There is your answer. Substitute a cell phone for a walkie-talkie and a college for a snow drift, and we have just defined the term, “helicopter parent.”

For decades, America’s adolescents were the best and brightest in the world. Today, they rank 25th in the world in math, 17th in science and 14th in reading, and are seemingly incapable of even pulling themselves out of a frigging snow drift without momma’s help, and I am just getting started.

According to a 2003 survey, nearly 8.5 percent of our high school kids attempted suicide. Our rate of teenage pregnancy is much higher than that of any other country in the industrialized world. Before metal detectors, close to a million teenagers a year brought guns to school. A University of Chicago pollster recently asked 1400 adults to name the age when adulthood begins in the United States. The most popular answer is not 18 year of age. It is not even 21. It is 26!

We have serious problems. No, do not blame our helpless and hapless teenagers, because the fault lies elsewhere, including those fathers and mothers who spawned and parented this underachieving generation. This is the story of how we got into such a dreadful mess and how we might be able to solve the problem.

For perspective, we will travel to the mid-1800s. We meet a farmer, ask him how many adolescents live in his home, but learn that he doesn’t know what that word means. No one else in the country does because from 1492-1904 a person is either a child or an adult.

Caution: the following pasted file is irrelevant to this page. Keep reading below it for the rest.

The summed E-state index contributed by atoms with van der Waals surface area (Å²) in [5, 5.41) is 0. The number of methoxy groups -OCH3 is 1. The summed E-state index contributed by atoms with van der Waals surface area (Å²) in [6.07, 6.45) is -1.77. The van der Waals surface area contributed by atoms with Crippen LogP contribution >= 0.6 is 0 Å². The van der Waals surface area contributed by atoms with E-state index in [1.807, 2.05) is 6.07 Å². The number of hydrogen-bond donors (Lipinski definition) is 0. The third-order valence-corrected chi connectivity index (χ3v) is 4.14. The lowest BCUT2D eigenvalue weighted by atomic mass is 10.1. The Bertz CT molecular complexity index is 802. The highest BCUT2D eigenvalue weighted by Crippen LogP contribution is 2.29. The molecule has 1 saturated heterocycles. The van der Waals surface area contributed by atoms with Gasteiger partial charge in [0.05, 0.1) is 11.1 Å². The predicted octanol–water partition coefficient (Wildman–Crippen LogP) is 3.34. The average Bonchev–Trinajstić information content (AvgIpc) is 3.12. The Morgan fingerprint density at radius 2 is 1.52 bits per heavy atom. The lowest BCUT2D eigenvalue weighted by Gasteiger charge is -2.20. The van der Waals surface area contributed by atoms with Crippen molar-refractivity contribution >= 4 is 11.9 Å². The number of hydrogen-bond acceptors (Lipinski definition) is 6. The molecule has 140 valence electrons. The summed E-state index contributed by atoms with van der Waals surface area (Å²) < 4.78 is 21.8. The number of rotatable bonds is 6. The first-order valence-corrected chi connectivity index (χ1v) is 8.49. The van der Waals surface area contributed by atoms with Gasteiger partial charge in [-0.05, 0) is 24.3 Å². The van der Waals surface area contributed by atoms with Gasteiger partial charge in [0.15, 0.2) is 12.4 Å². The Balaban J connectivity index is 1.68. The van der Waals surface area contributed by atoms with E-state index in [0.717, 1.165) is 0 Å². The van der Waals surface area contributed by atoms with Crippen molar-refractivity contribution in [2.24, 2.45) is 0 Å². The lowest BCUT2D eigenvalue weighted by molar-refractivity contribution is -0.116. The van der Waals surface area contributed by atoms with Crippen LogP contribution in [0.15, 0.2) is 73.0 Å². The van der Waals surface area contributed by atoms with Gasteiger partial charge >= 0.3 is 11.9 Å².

We spend the day with mom, dad, and their seven kids. The daughters help mom run the household and the sons help dad work the farm. Even the youngest children have responsibilities. Late in the afternoon, when dad announces that the day’s work is complete, the children disappear into the woods to play as they wish. These children will marry in their late teenage years and their transition to adulthood will be smooth and natural.

During our visit, we notice that mom and dad pay scant attention to their children. We are startled, because we are from the age of much smaller, child-centric families, where there is time to cater to our offspring’s interests and needs, plan their activities, micromanage their lives. The notion of a parent-centric family is foreign to us.